Jimmie Johnson has had a heck of a week.
First, he won No. 200 for Hendrick Motorsports at Darlington, then he flat-out dominated the NASCAR Sprint All-Star Race at Charlotte Motor Speedway.
There’s a distinct possibility that Five-Time is putting his pursuit of a new nickname to the top of the list.
Of course, the NASCAR Sprint All-Star Race isn’t for points; it’s all about the Benjamins. As in a ton of cash and he banked it with a dominant performance.
He was similarly good at Darlington the week before and that means that the No. 48 team is finding its rhythm again.
That can be bad news for the rest of the field if it holds.
It’s also part of the Johnson Plan.
“I want to set my goals high and be considered one of the best to sit in a stock car,” Johnson said later Saturday. “The only way you do that is by winning races and piling up those stats.”
What can be more important for the No. 48 is that the chemistry that was missing during the stretch run for title number six last year has been found again.
“I’m happy to have won tonight,” Johnson said. “I can’t say enough about our team, the growth within our teammates, the confidence we have in one another, the bond that is growing between every member of the team, and all of that carries into what we do on race day and how that car performs on the track.”
The victory total should stand at three for the week, because the No. 48 team won the annual Sprint Pit Crew Challenge on Thursday night at Time-Warner Cable Arena in uptown Charlotte. That more than anything, said crew chief Chad Knaus, set the stage for the week’s sweep.
It was the pit crew, Knaus said.
“Last year we made a pretty big transition to a pretty young group of guys, guys that came from another team or two, put these guys together,” Knaus said. “I haven’t seen a group of guys that have worked so hard to have good, solid pit stops in my life. These guys are just fantastic.
“We had a meeting after we were able to win at Darlington last week, and we said, ‘Look, if we can go out and win the Pit Crew Challenge, get that number one pit box, get a solid car, win the first segment, the rest would be up to Jimmie, we knew we could win the race.’ It played out perfectly.”
The crew was the weakest link in the normally bulletproof team, but they did what they came to do on Thursday, then again on Saturday night (May 19).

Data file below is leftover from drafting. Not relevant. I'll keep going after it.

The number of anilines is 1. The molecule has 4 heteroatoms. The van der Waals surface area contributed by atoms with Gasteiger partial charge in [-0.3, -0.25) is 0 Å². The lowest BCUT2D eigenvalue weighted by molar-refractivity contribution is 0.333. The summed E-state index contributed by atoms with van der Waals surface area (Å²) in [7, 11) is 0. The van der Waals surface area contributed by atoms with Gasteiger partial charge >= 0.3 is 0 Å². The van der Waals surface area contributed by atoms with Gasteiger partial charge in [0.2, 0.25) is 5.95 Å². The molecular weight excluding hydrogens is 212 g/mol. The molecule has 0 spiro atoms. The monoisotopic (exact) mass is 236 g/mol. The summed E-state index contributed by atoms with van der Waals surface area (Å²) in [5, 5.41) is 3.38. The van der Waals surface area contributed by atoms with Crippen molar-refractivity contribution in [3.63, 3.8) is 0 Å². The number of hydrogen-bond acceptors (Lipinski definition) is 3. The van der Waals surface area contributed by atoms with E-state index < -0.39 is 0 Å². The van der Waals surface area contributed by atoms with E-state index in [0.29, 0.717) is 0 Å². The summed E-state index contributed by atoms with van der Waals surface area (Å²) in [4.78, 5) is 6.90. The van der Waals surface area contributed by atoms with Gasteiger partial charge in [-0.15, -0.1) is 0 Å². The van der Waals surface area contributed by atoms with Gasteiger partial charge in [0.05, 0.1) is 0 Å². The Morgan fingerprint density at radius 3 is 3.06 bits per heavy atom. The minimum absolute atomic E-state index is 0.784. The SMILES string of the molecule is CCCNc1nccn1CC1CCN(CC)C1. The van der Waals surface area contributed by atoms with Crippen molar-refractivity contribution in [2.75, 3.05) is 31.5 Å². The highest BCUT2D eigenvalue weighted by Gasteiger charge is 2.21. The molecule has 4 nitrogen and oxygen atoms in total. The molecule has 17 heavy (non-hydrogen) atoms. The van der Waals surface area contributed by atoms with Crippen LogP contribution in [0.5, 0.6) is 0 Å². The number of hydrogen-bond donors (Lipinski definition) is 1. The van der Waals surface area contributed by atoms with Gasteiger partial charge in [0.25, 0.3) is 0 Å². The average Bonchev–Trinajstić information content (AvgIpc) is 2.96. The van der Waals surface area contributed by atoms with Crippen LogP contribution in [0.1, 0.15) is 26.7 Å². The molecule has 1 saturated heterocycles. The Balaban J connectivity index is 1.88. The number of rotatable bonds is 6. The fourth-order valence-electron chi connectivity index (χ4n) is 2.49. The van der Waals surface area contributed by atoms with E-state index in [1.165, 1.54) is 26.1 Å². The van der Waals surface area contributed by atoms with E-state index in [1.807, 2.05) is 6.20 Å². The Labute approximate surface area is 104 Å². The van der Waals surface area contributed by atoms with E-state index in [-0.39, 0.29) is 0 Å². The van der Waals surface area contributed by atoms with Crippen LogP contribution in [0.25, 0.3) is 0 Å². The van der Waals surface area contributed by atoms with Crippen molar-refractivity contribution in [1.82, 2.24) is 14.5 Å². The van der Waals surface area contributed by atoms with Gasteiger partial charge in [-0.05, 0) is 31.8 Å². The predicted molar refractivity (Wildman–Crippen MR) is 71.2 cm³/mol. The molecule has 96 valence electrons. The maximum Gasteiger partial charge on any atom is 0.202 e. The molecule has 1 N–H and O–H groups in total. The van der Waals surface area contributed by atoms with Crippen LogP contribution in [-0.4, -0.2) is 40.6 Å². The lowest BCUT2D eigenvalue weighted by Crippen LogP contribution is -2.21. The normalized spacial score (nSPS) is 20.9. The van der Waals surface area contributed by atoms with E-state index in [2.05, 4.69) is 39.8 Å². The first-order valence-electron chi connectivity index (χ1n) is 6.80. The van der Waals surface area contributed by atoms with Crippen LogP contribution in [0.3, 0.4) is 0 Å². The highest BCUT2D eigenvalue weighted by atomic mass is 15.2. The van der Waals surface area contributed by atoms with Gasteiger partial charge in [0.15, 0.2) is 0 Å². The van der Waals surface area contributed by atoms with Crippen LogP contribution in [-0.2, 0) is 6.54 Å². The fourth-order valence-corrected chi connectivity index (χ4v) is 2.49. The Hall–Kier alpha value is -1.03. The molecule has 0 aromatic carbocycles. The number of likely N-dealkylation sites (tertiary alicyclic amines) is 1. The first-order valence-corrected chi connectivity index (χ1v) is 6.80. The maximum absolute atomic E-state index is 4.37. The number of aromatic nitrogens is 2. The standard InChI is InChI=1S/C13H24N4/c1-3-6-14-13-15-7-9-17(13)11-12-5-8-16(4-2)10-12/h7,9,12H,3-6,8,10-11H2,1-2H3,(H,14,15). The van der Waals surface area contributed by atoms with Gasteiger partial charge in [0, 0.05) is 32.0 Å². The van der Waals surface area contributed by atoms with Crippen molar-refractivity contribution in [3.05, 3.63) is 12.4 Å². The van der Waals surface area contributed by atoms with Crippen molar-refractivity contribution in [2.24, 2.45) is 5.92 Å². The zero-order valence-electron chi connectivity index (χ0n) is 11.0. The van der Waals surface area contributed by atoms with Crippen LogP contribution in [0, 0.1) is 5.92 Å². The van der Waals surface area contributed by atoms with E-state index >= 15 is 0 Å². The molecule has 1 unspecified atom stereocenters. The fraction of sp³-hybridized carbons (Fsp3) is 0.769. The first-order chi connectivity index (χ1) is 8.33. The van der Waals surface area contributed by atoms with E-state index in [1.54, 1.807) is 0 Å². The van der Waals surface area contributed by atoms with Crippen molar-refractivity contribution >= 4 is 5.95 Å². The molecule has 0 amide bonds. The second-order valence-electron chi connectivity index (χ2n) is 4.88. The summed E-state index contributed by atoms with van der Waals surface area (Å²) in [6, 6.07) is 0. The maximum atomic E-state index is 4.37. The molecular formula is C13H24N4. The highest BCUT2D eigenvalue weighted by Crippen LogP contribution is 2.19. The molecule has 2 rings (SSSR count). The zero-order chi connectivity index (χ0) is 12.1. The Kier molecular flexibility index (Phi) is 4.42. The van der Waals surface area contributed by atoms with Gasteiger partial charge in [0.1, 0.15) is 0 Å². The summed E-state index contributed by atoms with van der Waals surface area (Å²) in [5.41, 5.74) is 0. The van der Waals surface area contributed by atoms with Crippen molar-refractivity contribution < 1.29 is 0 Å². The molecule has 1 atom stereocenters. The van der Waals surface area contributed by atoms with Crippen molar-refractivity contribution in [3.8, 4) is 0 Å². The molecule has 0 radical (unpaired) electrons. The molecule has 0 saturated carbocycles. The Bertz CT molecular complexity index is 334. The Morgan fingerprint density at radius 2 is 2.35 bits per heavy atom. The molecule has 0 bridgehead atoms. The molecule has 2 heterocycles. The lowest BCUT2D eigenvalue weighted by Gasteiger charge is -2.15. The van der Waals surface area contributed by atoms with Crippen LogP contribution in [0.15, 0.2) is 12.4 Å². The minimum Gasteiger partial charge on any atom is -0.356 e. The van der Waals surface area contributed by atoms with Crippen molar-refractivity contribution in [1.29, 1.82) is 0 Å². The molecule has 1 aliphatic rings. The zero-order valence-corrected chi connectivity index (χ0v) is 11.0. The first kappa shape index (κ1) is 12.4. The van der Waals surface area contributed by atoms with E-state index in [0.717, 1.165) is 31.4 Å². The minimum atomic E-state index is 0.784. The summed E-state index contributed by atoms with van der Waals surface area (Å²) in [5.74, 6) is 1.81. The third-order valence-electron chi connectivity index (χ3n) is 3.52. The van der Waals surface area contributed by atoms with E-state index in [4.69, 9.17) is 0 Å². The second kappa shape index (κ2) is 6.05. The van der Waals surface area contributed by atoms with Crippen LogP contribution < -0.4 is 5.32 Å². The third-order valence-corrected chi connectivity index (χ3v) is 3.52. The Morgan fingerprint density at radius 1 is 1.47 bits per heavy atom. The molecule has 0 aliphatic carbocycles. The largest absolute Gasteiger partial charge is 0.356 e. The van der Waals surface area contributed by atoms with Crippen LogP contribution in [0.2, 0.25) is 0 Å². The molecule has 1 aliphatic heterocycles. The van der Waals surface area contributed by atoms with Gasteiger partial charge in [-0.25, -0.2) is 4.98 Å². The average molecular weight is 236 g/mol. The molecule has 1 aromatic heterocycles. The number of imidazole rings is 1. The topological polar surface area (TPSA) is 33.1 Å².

“Those guys did such a fantastic job at the Pit Crew Challenge Thursday night, beat the defending champions, not only once but twice,” Knaus enthused. “I think it speaks volumes about how good those guys are.”
We know the driver is pretty good, and the crew chief too. And Johnson can get on a roll, too, as anyone who has followed the sport since 2006 knows all too well.
Is this one of those watershed moments in a season that will be pointed to in hindsight as the week it all turned around and gave the No. 48 its sixth series title?
Could be, folks, could be.
In January, team owner Rick Hendrick said that he expected all four cars to make the Chase, and for 2012 to be a dominant year for the organization.
Didn’t start that way, because it was 11 races before a Hendrick car hit victory lane. But Hendrick wasn’t fazed.
“I said earlier this year that I thought we had great momentum in our organization,” Hendrick said. “Jimmie has had a really good year, but we had a rough start. To see Dale [Earnhardt Jr.] win the open, then win a segment and I thought Kasey [Kahne] had won a segment … all the cars are running well.
“I’m just proud of these guys. That pit crew, that young crowd, is just pumped. I think the guys are working together. It just feels terrific. After you win the 200th, that was kind of a monkey on our back for a while. To get the pit crew deal done, then coming here tonight and running this well, just excited about the 600, excited about the rest of the year.
“Everything has been clicking for us lately.”
Take the new format: within minutes after the rules were published, Knaus and Johnson figured out that by winning the first segment, you were pretty well assured to be in the thick of the race during the final 10 laps.
That’s what they did.
“I was able to get to the lead in that first segment and really set our night in the right direction, kind of control the night,” Johnson said. “Everybody knew if you could win that first segment, you could control the night. We were able to do that starting sixth, so it was pretty awesome.”
He hung out in the back the remaining three segments, then, when it was time to rock and roll, launched on the rest of the field after nailing his pit stop and just drove away to earn $1 million.
That’s one for the memory book, huh?
Johnson,as much as Hendrick has been thinking about the past and his 200 victories, has been thinking about the future, even as he’s adding to the accomplishments of his already much-heralded team.
What does he want to accomplish by the time he hangs up the gloves for good?
“I have a great opportunity here with what I’ve accomplished to get up there and chase down what Gordon has done, what Earnhardt has done, Petty,” Johnson said. “I want to do that. I think it’s going to be very difficult to do. But I want to accomplish that. I’d love to tie their seven championships and I’d love to win eight. I’d love to chase Jeff down with how many wins he’s had. I’m saying I can do any of this.
“It’s obviously very difficult to do. I’ve got a lot of years left ahead of myself. I want to leave my mark in this sport when I hang up my helmet. We’re doing a great job of that.”
Judging by the way he’s been doing things the last week or so, all that is within his reach.
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